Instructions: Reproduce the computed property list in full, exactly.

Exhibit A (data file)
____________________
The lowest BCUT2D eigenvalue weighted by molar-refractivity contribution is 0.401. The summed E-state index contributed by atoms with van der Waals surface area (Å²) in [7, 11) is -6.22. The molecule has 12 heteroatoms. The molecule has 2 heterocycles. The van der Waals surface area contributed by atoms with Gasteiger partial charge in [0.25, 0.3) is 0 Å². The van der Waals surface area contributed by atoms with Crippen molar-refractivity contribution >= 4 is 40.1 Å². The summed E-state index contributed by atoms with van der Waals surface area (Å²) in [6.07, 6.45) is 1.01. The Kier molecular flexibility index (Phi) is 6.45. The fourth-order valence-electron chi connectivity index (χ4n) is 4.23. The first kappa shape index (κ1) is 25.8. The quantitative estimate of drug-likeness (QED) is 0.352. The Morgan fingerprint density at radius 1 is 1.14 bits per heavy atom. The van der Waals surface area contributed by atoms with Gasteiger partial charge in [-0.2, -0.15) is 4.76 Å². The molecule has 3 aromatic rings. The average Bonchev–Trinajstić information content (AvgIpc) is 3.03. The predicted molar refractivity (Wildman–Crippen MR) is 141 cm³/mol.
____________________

The lowest BCUT2D eigenvalue weighted by molar-refractivity contribution is 0.401. The summed E-state index contributed by atoms with van der Waals surface area (Å²) in [7, 11) is -6.22. The molecule has 12 heteroatoms. The molecule has 2 heterocycles. The van der Waals surface area contributed by atoms with Gasteiger partial charge in [0.25, 0.3) is 0 Å². The van der Waals surface area contributed by atoms with Crippen molar-refractivity contribution >= 4 is 40.1 Å². The summed E-state index contributed by atoms with van der Waals surface area (Å²) in [6.07, 6.45) is 1.01. The Kier molecular flexibility index (Phi) is 6.45. The fourth-order valence-electron chi connectivity index (χ4n) is 4.23. The first kappa shape index (κ1) is 25.8. The quantitative estimate of drug-likeness (QED) is 0.352. The Morgan fingerprint density at radius 1 is 1.14 bits per heavy atom. The van der Waals surface area contributed by atoms with Gasteiger partial charge in [-0.2, -0.15) is 4.76 Å². The molecule has 3 aromatic rings. The average Bonchev–Trinajstić information content (AvgIpc) is 3.03. The predicted molar refractivity (Wildman–Crippen MR) is 141 cm³/mol.